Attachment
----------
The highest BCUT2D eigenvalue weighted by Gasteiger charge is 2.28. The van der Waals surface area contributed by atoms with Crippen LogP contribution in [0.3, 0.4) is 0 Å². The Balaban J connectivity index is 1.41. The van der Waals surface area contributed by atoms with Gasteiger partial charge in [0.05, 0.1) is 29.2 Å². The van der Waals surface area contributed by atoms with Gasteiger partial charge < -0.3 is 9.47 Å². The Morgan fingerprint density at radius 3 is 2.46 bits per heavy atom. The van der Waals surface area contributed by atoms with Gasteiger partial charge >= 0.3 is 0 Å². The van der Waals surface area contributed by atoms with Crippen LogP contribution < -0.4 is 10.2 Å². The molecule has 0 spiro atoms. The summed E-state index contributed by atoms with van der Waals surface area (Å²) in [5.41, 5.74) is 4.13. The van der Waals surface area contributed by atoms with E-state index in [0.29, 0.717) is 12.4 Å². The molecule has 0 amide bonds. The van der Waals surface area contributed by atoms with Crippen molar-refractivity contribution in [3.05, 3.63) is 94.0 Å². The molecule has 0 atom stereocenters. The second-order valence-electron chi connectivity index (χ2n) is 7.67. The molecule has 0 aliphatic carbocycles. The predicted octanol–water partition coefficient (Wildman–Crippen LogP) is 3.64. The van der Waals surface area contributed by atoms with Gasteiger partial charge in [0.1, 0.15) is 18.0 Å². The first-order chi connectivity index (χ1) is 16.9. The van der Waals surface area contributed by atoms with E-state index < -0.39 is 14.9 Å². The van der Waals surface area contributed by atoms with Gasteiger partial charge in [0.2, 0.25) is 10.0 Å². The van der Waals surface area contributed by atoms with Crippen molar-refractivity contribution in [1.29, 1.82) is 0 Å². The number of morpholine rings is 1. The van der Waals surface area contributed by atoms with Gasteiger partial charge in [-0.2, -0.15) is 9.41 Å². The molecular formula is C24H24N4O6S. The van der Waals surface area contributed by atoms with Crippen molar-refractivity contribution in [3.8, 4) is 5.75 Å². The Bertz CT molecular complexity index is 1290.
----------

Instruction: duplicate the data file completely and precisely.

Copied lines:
The highest BCUT2D eigenvalue weighted by Gasteiger charge is 2.28. The van der Waals surface area contributed by atoms with Crippen LogP contribution in [0.3, 0.4) is 0 Å². The Balaban J connectivity index is 1.41. The van der Waals surface area contributed by atoms with Gasteiger partial charge in [0.05, 0.1) is 29.2 Å². The van der Waals surface area contributed by atoms with Gasteiger partial charge < -0.3 is 9.47 Å². The Morgan fingerprint density at radius 3 is 2.46 bits per heavy atom. The van der Waals surface area contributed by atoms with Gasteiger partial charge >= 0.3 is 0 Å². The van der Waals surface area contributed by atoms with Crippen LogP contribution < -0.4 is 10.2 Å². The molecule has 0 spiro atoms. The summed E-state index contributed by atoms with van der Waals surface area (Å²) in [5.41, 5.74) is 4.13. The van der Waals surface area contributed by atoms with E-state index in [0.29, 0.717) is 12.4 Å². The molecule has 0 amide bonds. The van der Waals surface area contributed by atoms with Crippen molar-refractivity contribution in [3.05, 3.63) is 94.0 Å². The molecule has 0 atom stereocenters. The second-order valence-electron chi connectivity index (χ2n) is 7.67. The molecule has 0 aliphatic carbocycles. The predicted octanol–water partition coefficient (Wildman–Crippen LogP) is 3.64. The van der Waals surface area contributed by atoms with Gasteiger partial charge in [0.1, 0.15) is 18.0 Å². The first-order chi connectivity index (χ1) is 16.9. The van der Waals surface area contributed by atoms with E-state index < -0.39 is 14.9 Å². The van der Waals surface area contributed by atoms with Gasteiger partial charge in [0.2, 0.25) is 10.0 Å². The van der Waals surface area contributed by atoms with Crippen molar-refractivity contribution in [1.29, 1.82) is 0 Å². The number of morpholine rings is 1. The van der Waals surface area contributed by atoms with Gasteiger partial charge in [-0.2, -0.15) is 9.41 Å². The molecular formula is C24H24N4O6S. The van der Waals surface area contributed by atoms with Crippen molar-refractivity contribution in [3.8, 4) is 5.75 Å². The Bertz CT molecular complexity index is 1290.